The Laird of Brodie (Vol. viii., p. 103.).—I. H. B. mistakes, I think, the meaning of the lines. The idea is not that the Laird was less than a gentleman, but that he was a gentleman of mark; at least, I have never heard any other interpretation put upon it in Scotland, where the ballad of "We'll gang nae mair a-roving," is a great favourite. King James is the subject of the ballad. That merry monarch made many lively escapades, and on this occasion he personated a beggarman. The damsel, to whom he successfully paid his addresses, saw through the disguise at first; but from the king's good acting, when he pretended to be afraid that the dongs would "rive his meal pokes," she began to think she had been mistaken. Then she expressed her disgust by saying, that she had thought her lover could not be anything less than the Laird of Brodie, the highest untitled gentleman probably in the neighbourhood: implying that she suspected he might be peer or prince.

W. C.

Mulciber (Vol. viii., p. 102).—It may not be a sufficient answer to MR. WARD'S Query, but I wish to state that there was no "Mayor of Bromigham" until after the passing of the Reform Bill. I think that it may be inferred from the extract given below, that the mayor was no more a reality than the shield which he is said to have wrought:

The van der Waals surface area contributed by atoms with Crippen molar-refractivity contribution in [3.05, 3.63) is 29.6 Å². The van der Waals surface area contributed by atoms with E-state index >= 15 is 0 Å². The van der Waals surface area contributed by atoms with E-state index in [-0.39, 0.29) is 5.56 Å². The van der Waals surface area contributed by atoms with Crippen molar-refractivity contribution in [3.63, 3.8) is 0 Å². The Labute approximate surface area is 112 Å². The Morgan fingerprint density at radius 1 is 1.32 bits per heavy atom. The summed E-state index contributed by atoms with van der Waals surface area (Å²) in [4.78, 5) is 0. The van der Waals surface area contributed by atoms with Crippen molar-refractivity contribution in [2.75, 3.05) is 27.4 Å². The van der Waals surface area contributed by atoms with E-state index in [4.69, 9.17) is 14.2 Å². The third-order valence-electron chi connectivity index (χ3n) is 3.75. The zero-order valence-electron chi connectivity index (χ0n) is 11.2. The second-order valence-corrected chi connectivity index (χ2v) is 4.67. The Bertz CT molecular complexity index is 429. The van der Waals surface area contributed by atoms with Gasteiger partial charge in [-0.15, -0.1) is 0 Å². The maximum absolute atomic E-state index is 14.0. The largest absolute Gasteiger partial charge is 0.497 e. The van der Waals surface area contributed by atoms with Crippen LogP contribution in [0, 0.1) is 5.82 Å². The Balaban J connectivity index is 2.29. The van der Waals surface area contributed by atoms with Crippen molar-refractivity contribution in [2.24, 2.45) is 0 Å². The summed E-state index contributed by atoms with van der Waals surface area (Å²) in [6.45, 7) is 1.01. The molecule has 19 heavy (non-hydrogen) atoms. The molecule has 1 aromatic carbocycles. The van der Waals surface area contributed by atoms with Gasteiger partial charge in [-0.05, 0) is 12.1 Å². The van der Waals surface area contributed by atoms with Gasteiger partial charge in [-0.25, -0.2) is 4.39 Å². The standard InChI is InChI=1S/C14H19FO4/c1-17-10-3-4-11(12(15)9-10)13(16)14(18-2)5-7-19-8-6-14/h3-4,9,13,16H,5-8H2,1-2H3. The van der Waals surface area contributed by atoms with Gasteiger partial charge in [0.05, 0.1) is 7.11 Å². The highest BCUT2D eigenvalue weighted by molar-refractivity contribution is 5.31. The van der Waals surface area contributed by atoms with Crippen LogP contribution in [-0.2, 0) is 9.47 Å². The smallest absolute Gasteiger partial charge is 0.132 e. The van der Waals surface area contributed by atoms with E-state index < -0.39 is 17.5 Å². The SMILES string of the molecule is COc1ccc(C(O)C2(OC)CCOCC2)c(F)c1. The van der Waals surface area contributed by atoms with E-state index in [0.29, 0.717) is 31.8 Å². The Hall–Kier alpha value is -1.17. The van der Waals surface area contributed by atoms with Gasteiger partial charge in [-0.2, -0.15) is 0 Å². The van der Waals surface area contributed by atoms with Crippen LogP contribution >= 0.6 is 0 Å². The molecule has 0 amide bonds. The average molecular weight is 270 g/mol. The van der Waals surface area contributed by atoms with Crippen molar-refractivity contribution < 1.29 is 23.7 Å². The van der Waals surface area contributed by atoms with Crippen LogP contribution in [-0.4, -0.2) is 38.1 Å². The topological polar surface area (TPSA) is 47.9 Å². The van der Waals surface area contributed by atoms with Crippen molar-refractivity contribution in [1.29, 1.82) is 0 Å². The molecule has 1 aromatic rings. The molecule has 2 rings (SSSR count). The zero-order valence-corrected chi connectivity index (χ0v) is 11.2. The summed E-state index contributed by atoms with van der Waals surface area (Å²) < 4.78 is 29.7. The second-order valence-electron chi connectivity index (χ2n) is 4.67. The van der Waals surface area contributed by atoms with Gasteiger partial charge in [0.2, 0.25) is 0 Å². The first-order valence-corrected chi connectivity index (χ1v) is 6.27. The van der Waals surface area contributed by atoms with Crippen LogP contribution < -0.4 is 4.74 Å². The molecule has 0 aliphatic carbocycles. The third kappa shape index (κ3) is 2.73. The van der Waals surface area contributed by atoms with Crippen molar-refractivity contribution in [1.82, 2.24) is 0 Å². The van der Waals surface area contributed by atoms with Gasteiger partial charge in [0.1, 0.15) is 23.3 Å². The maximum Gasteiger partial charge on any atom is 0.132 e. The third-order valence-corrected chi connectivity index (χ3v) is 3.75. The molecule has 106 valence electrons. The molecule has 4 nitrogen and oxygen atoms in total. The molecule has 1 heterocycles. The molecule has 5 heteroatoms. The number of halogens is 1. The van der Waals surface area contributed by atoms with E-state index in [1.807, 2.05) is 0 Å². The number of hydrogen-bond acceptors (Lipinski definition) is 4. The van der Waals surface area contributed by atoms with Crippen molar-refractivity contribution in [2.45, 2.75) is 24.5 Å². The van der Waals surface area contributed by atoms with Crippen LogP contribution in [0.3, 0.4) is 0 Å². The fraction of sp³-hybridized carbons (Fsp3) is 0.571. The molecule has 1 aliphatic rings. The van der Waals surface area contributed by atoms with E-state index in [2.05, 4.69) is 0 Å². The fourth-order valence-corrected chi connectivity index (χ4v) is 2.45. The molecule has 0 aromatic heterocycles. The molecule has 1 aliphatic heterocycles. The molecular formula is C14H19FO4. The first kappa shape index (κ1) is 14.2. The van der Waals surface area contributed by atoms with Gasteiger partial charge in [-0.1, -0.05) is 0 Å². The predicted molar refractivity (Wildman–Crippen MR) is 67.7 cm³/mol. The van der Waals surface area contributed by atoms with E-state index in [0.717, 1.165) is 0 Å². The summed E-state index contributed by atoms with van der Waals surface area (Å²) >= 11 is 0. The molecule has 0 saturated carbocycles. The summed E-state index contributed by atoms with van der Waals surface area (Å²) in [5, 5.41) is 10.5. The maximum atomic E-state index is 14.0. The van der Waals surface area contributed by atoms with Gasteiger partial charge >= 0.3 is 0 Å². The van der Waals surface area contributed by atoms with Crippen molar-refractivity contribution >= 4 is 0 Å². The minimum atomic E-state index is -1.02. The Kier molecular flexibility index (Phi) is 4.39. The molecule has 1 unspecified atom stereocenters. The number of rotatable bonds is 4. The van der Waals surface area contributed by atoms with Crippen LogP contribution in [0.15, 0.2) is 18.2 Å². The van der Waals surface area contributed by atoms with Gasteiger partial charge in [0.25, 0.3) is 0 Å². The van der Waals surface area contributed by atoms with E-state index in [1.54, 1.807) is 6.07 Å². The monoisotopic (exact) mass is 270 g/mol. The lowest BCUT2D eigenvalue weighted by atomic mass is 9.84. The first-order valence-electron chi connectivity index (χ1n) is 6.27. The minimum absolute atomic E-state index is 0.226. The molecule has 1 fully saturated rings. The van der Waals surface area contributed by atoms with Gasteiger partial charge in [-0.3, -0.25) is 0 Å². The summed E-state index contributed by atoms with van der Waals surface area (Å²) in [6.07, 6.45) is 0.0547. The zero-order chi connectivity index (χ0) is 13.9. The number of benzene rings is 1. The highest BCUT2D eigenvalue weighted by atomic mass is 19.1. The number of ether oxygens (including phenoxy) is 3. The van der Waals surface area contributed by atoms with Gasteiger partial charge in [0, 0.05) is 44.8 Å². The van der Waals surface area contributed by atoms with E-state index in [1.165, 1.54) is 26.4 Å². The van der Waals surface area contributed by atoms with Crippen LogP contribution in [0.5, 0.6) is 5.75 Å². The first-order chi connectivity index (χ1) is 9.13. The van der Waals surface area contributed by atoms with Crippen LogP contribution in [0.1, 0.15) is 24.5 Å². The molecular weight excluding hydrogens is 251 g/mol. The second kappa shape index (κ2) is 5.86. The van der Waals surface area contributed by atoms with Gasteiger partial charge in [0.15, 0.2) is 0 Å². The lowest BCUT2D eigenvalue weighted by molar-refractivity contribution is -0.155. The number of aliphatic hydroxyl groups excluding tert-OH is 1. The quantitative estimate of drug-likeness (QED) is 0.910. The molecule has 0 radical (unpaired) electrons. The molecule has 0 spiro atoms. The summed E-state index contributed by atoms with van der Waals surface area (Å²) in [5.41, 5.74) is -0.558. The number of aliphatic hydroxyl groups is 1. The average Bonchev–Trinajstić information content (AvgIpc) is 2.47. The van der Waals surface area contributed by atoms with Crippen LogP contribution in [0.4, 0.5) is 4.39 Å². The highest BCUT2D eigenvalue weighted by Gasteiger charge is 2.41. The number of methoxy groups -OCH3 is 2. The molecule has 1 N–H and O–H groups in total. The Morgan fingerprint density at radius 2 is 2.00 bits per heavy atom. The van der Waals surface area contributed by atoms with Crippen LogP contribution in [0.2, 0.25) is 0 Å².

"His shield was wrought, if we may credit Fame, By Mulciber, the Mayor of Bromigham. A foliage of dissembl'd senna leaves Grav'd round its brim, the wond'ring sight deceives. Embost upon its field, a battle stood, Of leeches spouting hemorrhoidal blood. The artist too expresst the solemn state, Of grave physicians at a consult met; About each symptom how they disagree! But how unanimous in case of fee! And whilst one ass-ass-in another plies With starch'd civilities—the patient dyes."

N. W. S.

Voiding Knife (Vol. vi., pp. 150. 280.).—The following quotation from Leland will throw more light on the ancient custom of voyding:

"In the mean time the server geueth a voyder to the carver, and he doth voyde into it the trenchers that lyeth under the knyues point, and so cleanseth the tables cleane."—Collectanea, vol. vi. p. 11., "The Intronization of Nevill."